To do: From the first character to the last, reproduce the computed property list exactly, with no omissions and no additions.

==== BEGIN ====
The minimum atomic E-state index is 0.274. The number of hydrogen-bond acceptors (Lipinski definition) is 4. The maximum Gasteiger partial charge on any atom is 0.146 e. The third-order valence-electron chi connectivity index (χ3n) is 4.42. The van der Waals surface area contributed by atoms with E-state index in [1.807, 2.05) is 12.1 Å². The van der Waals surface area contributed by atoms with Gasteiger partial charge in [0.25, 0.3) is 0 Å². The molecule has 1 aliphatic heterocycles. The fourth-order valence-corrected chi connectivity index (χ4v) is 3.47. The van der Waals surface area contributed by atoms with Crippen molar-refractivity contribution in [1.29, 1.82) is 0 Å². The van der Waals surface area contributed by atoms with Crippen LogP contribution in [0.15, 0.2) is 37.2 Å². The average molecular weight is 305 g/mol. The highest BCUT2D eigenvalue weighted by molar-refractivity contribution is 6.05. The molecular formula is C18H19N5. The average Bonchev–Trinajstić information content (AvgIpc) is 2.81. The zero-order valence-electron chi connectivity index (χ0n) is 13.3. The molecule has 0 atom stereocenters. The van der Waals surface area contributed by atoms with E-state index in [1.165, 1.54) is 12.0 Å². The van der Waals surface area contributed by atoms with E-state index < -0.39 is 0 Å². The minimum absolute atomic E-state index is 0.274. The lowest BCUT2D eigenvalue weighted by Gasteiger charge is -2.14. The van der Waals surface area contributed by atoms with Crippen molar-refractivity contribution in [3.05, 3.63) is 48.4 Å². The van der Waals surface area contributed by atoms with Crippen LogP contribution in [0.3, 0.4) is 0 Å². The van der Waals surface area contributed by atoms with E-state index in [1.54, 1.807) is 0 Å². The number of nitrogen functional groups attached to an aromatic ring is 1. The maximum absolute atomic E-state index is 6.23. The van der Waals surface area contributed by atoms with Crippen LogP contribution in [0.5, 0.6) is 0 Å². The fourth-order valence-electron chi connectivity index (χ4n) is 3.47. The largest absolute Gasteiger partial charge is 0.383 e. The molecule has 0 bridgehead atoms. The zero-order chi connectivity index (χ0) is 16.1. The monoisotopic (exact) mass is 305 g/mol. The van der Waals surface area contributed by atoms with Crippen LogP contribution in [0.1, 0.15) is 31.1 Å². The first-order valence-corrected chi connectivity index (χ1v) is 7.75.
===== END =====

The minimum atomic E-state index is 0.274. The number of hydrogen-bond acceptors (Lipinski definition) is 4. The maximum Gasteiger partial charge on any atom is 0.146 e. The third-order valence-electron chi connectivity index (χ3n) is 4.42. The van der Waals surface area contributed by atoms with E-state index in [1.807, 2.05) is 12.1 Å². The van der Waals surface area contributed by atoms with Gasteiger partial charge in [0.25, 0.3) is 0 Å². The molecule has 1 aliphatic heterocycles. The fourth-order valence-corrected chi connectivity index (χ4v) is 3.47. The van der Waals surface area contributed by atoms with Crippen molar-refractivity contribution in [1.29, 1.82) is 0 Å². The van der Waals surface area contributed by atoms with Crippen LogP contribution in [0.15, 0.2) is 37.2 Å². The average molecular weight is 305 g/mol. The highest BCUT2D eigenvalue weighted by molar-refractivity contribution is 6.05. The molecular formula is C18H19N5. The average Bonchev–Trinajstić information content (AvgIpc) is 2.81. The zero-order valence-electron chi connectivity index (χ0n) is 13.3. The molecule has 0 atom stereocenters. The van der Waals surface area contributed by atoms with E-state index in [1.165, 1.54) is 12.0 Å². The van der Waals surface area contributed by atoms with E-state index < -0.39 is 0 Å². The minimum absolute atomic E-state index is 0.274. The lowest BCUT2D eigenvalue weighted by Gasteiger charge is -2.14. The van der Waals surface area contributed by atoms with Crippen molar-refractivity contribution in [3.05, 3.63) is 48.4 Å². The van der Waals surface area contributed by atoms with Crippen LogP contribution in [0.3, 0.4) is 0 Å². The van der Waals surface area contributed by atoms with E-state index in [1.54, 1.807) is 0 Å². The number of nitrogen functional groups attached to an aromatic ring is 1. The maximum absolute atomic E-state index is 6.23. The van der Waals surface area contributed by atoms with Crippen LogP contribution in [0.5, 0.6) is 0 Å². The fourth-order valence-electron chi connectivity index (χ4n) is 3.47. The largest absolute Gasteiger partial charge is 0.383 e. The molecule has 0 bridgehead atoms. The zero-order chi connectivity index (χ0) is 16.1. The monoisotopic (exact) mass is 305 g/mol. The van der Waals surface area contributed by atoms with Crippen LogP contribution in [0.1, 0.15) is 31.1 Å². The first-order valence-corrected chi connectivity index (χ1v) is 7.75.